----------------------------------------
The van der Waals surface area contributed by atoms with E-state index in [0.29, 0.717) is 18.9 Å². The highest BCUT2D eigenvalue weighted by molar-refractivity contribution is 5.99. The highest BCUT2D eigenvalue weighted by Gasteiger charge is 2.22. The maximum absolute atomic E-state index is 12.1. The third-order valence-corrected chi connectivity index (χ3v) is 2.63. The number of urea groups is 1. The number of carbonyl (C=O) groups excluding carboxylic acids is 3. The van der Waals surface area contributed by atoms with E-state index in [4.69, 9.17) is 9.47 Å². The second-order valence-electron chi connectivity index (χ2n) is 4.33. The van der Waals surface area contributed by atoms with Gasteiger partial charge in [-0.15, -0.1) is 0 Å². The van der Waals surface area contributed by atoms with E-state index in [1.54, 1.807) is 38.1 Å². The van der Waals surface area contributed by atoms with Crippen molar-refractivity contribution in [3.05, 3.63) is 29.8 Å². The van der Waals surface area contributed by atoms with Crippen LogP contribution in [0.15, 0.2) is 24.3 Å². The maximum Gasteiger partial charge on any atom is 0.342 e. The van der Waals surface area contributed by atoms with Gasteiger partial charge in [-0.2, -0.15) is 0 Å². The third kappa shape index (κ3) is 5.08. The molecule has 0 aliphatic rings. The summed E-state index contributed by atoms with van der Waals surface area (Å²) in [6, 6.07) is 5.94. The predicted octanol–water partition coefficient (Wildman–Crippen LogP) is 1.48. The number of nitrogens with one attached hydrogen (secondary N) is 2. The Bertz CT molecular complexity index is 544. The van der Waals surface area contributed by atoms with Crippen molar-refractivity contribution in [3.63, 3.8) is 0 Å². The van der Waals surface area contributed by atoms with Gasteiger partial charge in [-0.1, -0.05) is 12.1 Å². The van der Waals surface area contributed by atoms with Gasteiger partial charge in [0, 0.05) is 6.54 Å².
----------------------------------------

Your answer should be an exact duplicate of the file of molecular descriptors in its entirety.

The van der Waals surface area contributed by atoms with E-state index in [0.29, 0.717) is 18.9 Å². The highest BCUT2D eigenvalue weighted by molar-refractivity contribution is 5.99. The highest BCUT2D eigenvalue weighted by Gasteiger charge is 2.22. The maximum absolute atomic E-state index is 12.1. The third-order valence-corrected chi connectivity index (χ3v) is 2.63. The number of urea groups is 1. The number of carbonyl (C=O) groups excluding carboxylic acids is 3. The van der Waals surface area contributed by atoms with E-state index in [4.69, 9.17) is 9.47 Å². The second-order valence-electron chi connectivity index (χ2n) is 4.33. The van der Waals surface area contributed by atoms with Gasteiger partial charge in [-0.15, -0.1) is 0 Å². The van der Waals surface area contributed by atoms with E-state index in [1.54, 1.807) is 38.1 Å². The van der Waals surface area contributed by atoms with Crippen molar-refractivity contribution in [3.05, 3.63) is 29.8 Å². The van der Waals surface area contributed by atoms with Crippen LogP contribution in [0.15, 0.2) is 24.3 Å². The maximum Gasteiger partial charge on any atom is 0.342 e. The van der Waals surface area contributed by atoms with Gasteiger partial charge in [-0.2, -0.15) is 0 Å². The third kappa shape index (κ3) is 5.08. The molecule has 0 aliphatic rings. The summed E-state index contributed by atoms with van der Waals surface area (Å²) in [6, 6.07) is 5.94. The predicted octanol–water partition coefficient (Wildman–Crippen LogP) is 1.48. The number of nitrogens with one attached hydrogen (secondary N) is 2. The Bertz CT molecular complexity index is 544. The van der Waals surface area contributed by atoms with Crippen molar-refractivity contribution in [3.63, 3.8) is 0 Å². The van der Waals surface area contributed by atoms with Gasteiger partial charge in [-0.1, -0.05) is 12.1 Å². The van der Waals surface area contributed by atoms with Gasteiger partial charge in [0, 0.05) is 6.54 Å².